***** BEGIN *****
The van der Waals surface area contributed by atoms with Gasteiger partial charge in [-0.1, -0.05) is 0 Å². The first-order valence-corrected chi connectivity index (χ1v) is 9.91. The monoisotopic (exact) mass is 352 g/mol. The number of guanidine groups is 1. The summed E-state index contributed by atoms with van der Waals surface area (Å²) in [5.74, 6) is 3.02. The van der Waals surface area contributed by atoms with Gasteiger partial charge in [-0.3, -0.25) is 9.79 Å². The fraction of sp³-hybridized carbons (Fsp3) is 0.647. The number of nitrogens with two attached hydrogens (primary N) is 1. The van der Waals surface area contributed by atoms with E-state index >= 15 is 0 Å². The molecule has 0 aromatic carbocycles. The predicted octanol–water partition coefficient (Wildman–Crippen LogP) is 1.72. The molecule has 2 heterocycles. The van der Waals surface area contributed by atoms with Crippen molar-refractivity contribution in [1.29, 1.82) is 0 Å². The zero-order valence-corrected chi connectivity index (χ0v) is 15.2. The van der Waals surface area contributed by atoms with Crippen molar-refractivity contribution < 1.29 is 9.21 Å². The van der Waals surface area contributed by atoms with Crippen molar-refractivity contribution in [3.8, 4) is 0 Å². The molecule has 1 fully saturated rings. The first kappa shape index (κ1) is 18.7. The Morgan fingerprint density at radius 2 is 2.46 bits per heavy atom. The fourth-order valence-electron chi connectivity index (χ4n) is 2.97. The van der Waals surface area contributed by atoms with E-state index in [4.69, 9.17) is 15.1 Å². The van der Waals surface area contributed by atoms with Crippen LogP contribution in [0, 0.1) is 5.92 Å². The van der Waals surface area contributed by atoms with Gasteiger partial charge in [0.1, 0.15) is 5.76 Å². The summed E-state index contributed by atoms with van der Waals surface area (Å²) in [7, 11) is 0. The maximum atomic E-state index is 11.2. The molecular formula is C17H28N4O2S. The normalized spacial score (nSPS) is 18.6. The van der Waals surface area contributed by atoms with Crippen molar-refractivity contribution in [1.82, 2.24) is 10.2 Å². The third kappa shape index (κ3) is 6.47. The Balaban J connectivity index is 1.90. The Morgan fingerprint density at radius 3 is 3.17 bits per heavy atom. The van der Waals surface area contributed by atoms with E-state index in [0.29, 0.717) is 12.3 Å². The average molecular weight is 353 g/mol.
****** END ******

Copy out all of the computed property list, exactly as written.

The van der Waals surface area contributed by atoms with Gasteiger partial charge in [-0.1, -0.05) is 0 Å². The first-order valence-corrected chi connectivity index (χ1v) is 9.91. The monoisotopic (exact) mass is 352 g/mol. The number of guanidine groups is 1. The summed E-state index contributed by atoms with van der Waals surface area (Å²) in [5.74, 6) is 3.02. The van der Waals surface area contributed by atoms with Gasteiger partial charge in [-0.3, -0.25) is 9.79 Å². The fraction of sp³-hybridized carbons (Fsp3) is 0.647. The number of nitrogens with two attached hydrogens (primary N) is 1. The van der Waals surface area contributed by atoms with E-state index >= 15 is 0 Å². The molecule has 0 aromatic carbocycles. The predicted octanol–water partition coefficient (Wildman–Crippen LogP) is 1.72. The molecule has 2 heterocycles. The van der Waals surface area contributed by atoms with Crippen molar-refractivity contribution in [1.29, 1.82) is 0 Å². The zero-order valence-corrected chi connectivity index (χ0v) is 15.2. The van der Waals surface area contributed by atoms with Crippen molar-refractivity contribution < 1.29 is 9.21 Å². The van der Waals surface area contributed by atoms with Crippen molar-refractivity contribution in [3.8, 4) is 0 Å². The molecule has 1 fully saturated rings. The first kappa shape index (κ1) is 18.7. The Morgan fingerprint density at radius 2 is 2.46 bits per heavy atom. The fourth-order valence-electron chi connectivity index (χ4n) is 2.97. The van der Waals surface area contributed by atoms with E-state index in [4.69, 9.17) is 15.1 Å². The van der Waals surface area contributed by atoms with Crippen LogP contribution in [0, 0.1) is 5.92 Å². The van der Waals surface area contributed by atoms with Gasteiger partial charge in [0.1, 0.15) is 5.76 Å². The summed E-state index contributed by atoms with van der Waals surface area (Å²) in [7, 11) is 0. The maximum atomic E-state index is 11.2. The molecular formula is C17H28N4O2S. The normalized spacial score (nSPS) is 18.6. The van der Waals surface area contributed by atoms with Crippen molar-refractivity contribution in [1.82, 2.24) is 10.2 Å². The third kappa shape index (κ3) is 6.47. The Balaban J connectivity index is 1.90. The Morgan fingerprint density at radius 3 is 3.17 bits per heavy atom. The van der Waals surface area contributed by atoms with E-state index in [0.29, 0.717) is 12.3 Å². The average molecular weight is 353 g/mol.